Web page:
Advertisement

Plasmon-assisted recombination in narrow-gap semiconductors in a magnetic field

  • P. A. Wolff
  • C. Verie
  • S. Y. Yuen
  • M. E. Weiler
  • L. R. Ram-Mohan
4. Optics
Part of the Lecture Notes in Physics book series (LNP, volume 152)

Abstract

This paper presents calculations of the effect of large magnetic fields on the plasmon-assisted recombination process in narrow-gap semiconductors. Minority carriers, in materials such as n-(Pb,Sn)Te or n-(Hg,Cd)Te, are believed to recombine via plasma wave emission when EG ≤ ħwp; lifetimes in the 10−12 −10−13 sec range are anticipated This large recombination rate precludes stimulated plasma wave emission. Magnetic fields change the plasmon recombination process in two ways. Landau level quantization enhances the electron state density at the band edge, increasing the gain of k = 0 plasma modes. The field also modifies the plasmon dispersion relation; this effect can be exploited to inhibit recombination via plasma modes propagating across the field, and to increase the recombination time. The two effects combine to yield a threshold pumping level for stimulated plasma wave emission in the 10–100 kW/cm2 range.

Keywords

Dielectric Function Landau Level Minority Carrier Plasmon Mode Plasma Mode 
These keywords were added by machine and not by the authors. This process is experimental and the keywords may be updated as the learning algorithm improves.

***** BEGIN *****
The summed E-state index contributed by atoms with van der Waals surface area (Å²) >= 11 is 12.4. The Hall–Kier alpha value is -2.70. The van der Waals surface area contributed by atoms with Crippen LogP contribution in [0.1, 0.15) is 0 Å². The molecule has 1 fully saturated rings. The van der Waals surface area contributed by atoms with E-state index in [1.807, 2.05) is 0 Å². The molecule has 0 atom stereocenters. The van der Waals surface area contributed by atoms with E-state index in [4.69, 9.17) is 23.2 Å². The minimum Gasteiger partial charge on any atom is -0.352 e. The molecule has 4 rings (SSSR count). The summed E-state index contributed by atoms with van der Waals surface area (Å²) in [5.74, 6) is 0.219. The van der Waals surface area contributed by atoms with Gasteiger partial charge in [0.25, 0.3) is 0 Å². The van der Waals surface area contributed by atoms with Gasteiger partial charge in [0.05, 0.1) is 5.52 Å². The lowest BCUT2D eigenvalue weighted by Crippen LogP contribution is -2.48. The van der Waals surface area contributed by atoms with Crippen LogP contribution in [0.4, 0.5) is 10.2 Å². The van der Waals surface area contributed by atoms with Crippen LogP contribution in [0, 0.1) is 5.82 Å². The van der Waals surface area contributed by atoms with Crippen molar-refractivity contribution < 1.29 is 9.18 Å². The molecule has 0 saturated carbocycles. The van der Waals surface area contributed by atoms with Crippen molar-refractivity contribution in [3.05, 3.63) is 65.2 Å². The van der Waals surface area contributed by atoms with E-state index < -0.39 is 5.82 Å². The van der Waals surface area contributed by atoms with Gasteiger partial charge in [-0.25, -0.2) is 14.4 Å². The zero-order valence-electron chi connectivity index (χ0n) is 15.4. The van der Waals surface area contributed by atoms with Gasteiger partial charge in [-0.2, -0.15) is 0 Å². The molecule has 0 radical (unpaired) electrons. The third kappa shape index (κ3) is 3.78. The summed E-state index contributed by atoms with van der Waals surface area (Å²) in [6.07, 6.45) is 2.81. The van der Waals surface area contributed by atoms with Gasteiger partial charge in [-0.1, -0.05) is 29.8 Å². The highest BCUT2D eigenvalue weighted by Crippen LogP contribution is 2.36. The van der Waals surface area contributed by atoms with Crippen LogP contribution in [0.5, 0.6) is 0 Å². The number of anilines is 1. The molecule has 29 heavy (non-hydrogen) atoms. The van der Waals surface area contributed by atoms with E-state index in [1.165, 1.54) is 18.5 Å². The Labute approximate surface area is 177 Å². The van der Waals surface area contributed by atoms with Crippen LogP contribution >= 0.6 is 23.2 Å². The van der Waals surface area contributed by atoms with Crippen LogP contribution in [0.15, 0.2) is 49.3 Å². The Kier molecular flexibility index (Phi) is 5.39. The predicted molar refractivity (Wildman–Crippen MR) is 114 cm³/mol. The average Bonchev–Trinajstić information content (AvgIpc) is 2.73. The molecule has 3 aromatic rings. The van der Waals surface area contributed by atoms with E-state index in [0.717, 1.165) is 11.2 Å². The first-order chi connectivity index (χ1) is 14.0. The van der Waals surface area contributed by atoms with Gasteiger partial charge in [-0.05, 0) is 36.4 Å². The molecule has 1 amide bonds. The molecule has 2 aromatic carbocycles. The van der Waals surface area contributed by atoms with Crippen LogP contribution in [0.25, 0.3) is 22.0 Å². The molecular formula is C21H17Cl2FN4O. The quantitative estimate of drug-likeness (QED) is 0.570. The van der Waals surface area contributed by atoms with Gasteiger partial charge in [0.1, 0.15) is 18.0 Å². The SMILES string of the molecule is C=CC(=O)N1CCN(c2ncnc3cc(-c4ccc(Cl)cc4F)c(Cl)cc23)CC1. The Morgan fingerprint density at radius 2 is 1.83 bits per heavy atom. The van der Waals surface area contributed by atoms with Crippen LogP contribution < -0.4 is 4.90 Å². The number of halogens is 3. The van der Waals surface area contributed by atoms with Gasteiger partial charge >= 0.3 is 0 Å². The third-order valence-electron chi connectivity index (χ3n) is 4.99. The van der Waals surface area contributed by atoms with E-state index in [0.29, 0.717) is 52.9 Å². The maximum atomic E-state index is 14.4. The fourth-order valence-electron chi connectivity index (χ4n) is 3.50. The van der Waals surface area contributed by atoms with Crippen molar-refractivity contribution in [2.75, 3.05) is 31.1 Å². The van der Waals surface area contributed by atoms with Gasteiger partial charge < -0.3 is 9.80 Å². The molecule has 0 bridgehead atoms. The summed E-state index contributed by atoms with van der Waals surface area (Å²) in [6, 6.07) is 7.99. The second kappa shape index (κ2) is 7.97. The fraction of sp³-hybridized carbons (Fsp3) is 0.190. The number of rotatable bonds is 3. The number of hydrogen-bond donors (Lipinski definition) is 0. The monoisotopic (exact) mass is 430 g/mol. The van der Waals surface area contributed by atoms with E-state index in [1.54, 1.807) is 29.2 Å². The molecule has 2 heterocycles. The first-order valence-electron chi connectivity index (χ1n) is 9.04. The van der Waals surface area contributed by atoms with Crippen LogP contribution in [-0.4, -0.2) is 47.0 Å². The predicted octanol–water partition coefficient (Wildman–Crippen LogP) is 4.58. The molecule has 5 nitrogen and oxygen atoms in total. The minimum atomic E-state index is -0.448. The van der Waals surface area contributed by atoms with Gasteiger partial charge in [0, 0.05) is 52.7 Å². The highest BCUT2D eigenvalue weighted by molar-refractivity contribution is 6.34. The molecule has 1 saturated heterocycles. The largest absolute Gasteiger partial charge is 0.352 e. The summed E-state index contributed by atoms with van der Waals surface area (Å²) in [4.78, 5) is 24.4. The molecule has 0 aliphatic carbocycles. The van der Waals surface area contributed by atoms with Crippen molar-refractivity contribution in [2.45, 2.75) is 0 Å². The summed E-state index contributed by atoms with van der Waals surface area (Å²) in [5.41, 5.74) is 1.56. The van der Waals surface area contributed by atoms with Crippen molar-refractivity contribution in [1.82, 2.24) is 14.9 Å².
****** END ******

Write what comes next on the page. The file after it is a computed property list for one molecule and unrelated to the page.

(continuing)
Preview

Unable to display preview. Download preview PDF.

Unable to display preview. Download preview PDF.

References

  1. 1).
    P.A. Wolff: Phys. Rev. Letters 24, 266 (1970).Google Scholar
  2. 2).
    P.A. Wolff: Procs. Conf. on the Physics of Semimetals and Narrow Gap Semiconductors (Pergamon Press, New York 1971); D.A. Cammack, A.W. Nurmikko, G.W. Pratt, and J.R. Lowney: J. Appl. Phys. 46, 3965 (1975); A. Elci: Phys. Rev. B16, 5443 (1977); Ralf Dornhaus and Gunter Nimtz:Procs. Intl. Conf. Recombination in Semiconductors, Southampton (1978).Google Scholar
  3. 3).
    A.R. Calawa, J.O. Dimmock, T.C. Harman, and I. Melngailis: Phys. Rev. Letters 23, 7 (1969).Google Scholar
  4. 4).
    R.A. Ferrell: Phys. Rev. 111, 1214 (1958).Google Scholar
  5. 5).
    P.M. Platzman and P.A. Wolff: Waves and Interactions in Solid State Plasmas, (Academic Press, N.Y. 1973), Chap. V.Google Scholar
  6. 6).
    P.A. Wolff: Phys. Rev. B1, 950 (1970).Google Scholar
  7. 7).
    E.O. Kane: J. Phys. Chem. Solids 1, 83 (1956).Google Scholar
  8. 8).
    C.R. Pidgeon and R.N. Brown: Phys. REv. 146, 575 (1966).Google Scholar
  9. 9).
    M.H. Weiler: PhD Thesis, MIT, 1977; M.H. Weiler, R.L. Aggarwal, and B. Lax: Phys. Rev. B16, 3603 (1977).Google Scholar
  10. 10).
    V. Guldner, C. Rigaux, M. Grynberg, and A. Mycielski: Phys. Rev. B8, 3875 (1973).Google Scholar
  11. 11).
    R. Kubo, S.J. Miyake and N. Hashitsume in Solid State Physics (Academic Press, New York, 1965), Vol. 17.Google Scholar
  12. 12).
    L.R. Ram-Mohan and P.A. Wolff: (To be published).Google Scholar
  13. 13).
    A.A. Abrikosov, L.P. Gorkov, and I.E. Dzyaloshinski: Methods of Quantum Field Theory in Statistical Physics, (Prentice-Hall, Englewood Cliffs, New Jersey, 1963), Chap. VII.Google Scholar

Copyright information

© Springer-Verlag 1982

Authors and Affiliations

  • P. A. Wolff
    • 1
  • C. Verie
    • 1
  • S. Y. Yuen
    • 1
  • M. E. Weiler
    • 2
  • L. R. Ram-Mohan
    • 3
  1. 1.Francis Bitter National Magnet LaboratoryCambridge
  2. 2.Massachusetts Institute of TechnologyCambridge
  3. 3.Worcester Polytechnic InstituteWorcester

Personalised recommendations